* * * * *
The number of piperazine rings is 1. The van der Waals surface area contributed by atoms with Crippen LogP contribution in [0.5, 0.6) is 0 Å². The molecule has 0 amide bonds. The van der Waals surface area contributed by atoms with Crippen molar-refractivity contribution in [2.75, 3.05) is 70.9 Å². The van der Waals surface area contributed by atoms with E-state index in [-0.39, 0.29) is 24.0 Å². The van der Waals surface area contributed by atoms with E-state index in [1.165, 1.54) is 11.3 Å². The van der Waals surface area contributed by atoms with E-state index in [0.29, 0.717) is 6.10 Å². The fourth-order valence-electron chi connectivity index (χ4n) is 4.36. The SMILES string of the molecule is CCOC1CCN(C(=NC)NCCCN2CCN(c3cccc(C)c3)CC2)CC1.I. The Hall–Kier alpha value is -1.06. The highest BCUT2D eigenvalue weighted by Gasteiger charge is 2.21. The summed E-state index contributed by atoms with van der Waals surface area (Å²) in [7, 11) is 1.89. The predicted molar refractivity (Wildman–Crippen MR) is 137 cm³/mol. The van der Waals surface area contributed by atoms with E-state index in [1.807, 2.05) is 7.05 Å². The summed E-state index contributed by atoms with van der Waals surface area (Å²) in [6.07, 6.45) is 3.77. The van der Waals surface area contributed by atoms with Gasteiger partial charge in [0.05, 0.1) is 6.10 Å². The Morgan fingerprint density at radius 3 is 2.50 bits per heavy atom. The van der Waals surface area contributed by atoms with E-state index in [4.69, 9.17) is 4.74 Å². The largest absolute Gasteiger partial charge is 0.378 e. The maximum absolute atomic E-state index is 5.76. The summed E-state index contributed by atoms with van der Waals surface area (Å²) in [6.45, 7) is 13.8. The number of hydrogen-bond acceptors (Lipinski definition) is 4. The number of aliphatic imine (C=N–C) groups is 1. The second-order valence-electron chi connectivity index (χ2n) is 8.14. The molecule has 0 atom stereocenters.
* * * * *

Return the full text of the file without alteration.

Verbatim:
The number of piperazine rings is 1. The van der Waals surface area contributed by atoms with Crippen LogP contribution in [0.5, 0.6) is 0 Å². The molecule has 0 amide bonds. The van der Waals surface area contributed by atoms with Crippen molar-refractivity contribution in [2.75, 3.05) is 70.9 Å². The van der Waals surface area contributed by atoms with E-state index in [-0.39, 0.29) is 24.0 Å². The van der Waals surface area contributed by atoms with E-state index in [1.165, 1.54) is 11.3 Å². The van der Waals surface area contributed by atoms with E-state index in [0.29, 0.717) is 6.10 Å². The fourth-order valence-electron chi connectivity index (χ4n) is 4.36. The SMILES string of the molecule is CCOC1CCN(C(=NC)NCCCN2CCN(c3cccc(C)c3)CC2)CC1.I. The Hall–Kier alpha value is -1.06. The highest BCUT2D eigenvalue weighted by Gasteiger charge is 2.21. The summed E-state index contributed by atoms with van der Waals surface area (Å²) in [7, 11) is 1.89. The predicted molar refractivity (Wildman–Crippen MR) is 137 cm³/mol. The van der Waals surface area contributed by atoms with E-state index in [1.807, 2.05) is 7.05 Å². The summed E-state index contributed by atoms with van der Waals surface area (Å²) in [6.07, 6.45) is 3.77. The van der Waals surface area contributed by atoms with Gasteiger partial charge in [0.05, 0.1) is 6.10 Å². The Morgan fingerprint density at radius 3 is 2.50 bits per heavy atom. The van der Waals surface area contributed by atoms with E-state index in [4.69, 9.17) is 4.74 Å². The largest absolute Gasteiger partial charge is 0.378 e. The maximum absolute atomic E-state index is 5.76. The summed E-state index contributed by atoms with van der Waals surface area (Å²) in [6.45, 7) is 13.8. The number of hydrogen-bond acceptors (Lipinski definition) is 4. The number of aliphatic imine (C=N–C) groups is 1. The second-order valence-electron chi connectivity index (χ2n) is 8.14. The molecule has 0 atom stereocenters.